Reports indicate that a move by satellite operators NileSat and Badr banning Iran’s Arabic-language news channel Al-Alam may have been politically motivated.
The channel was taken off air last week by the operators for hosting “several opposition figures,” who had “mounted accusations and lies” against leaders in the Persian Gulf region.
In a letter to Iran’s broadcasting authorities, Arabsat named London based opposition figure Mohammad Al-Massari as one of the figures hosted by Al-Alam that had spoken “against the Saudi government and its leaders based on hatred of its leaders.”
“The anchor/host of the programs did not take any action to suppress such accusations,” it added.
Mohammad Al-Massari is an exiled Saudi physicist and political dissident, who gained asylum in the United Kingdom in 1994.
Riyadh accuses Al-Massari of assisting a plot aimed at assassinating Saudi Crown Prince Abdullah — a charged he has denied.
Although Arabsat denies any political connection for the action and says that the action is purely a result of contractual disagreement between the two sides, recent comments by a former Israeli diplomat prove otherwise.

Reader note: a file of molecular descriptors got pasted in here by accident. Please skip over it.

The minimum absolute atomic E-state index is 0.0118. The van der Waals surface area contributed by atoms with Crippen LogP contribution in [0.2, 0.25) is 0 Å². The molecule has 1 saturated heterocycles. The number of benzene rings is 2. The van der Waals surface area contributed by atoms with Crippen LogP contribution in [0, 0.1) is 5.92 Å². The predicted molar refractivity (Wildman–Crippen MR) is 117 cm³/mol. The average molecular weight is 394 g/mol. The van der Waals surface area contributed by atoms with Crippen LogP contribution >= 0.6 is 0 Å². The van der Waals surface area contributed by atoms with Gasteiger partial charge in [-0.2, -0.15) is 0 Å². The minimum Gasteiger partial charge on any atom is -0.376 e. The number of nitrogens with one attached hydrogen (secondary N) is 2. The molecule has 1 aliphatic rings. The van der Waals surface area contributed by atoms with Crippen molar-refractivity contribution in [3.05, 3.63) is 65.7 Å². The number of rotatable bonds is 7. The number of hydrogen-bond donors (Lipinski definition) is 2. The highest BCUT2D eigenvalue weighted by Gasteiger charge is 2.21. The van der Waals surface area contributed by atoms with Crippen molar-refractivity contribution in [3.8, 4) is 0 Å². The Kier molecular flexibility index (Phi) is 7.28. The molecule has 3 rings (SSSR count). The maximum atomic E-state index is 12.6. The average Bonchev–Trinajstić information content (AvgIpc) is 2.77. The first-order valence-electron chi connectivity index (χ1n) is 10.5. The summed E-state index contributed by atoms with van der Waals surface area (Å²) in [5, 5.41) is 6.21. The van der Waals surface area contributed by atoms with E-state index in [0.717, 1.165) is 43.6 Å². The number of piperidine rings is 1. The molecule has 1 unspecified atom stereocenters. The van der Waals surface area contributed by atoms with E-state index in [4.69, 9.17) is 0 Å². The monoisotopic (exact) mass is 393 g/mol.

Tel Aviv’s former ambassador to Egypt last week told the Jerusalem Post that such a move by Saudi Arabia and Egypt was a coordinated act.
“There was a meeting in Saudi Arabia a few days ago between the Saudi and Egyptian information ministers, and they probably decided together [to stop broadcasting Al-Alam,]” Zvi Mazel said on Thursday.
Saudi Arabia hosted a meeting of Arab information ministers on Tuesday.
According to analysts some Arab governments are worried about the channel’s popularity in the Arabic speaking world. Al-Alam has mainly gained prominence for its coverage of Israel’s all-out war on the people of Gaza at the turn of the year and its coverage of the war in Yemen.
Egypt, Israel’s main ally in the region, has kept Gaza’s sole border crossing that bypasses Israel mostly closed. The move has cut the 1.5 million people of the tiny sliver from essentials such as food, fuel, and medicine.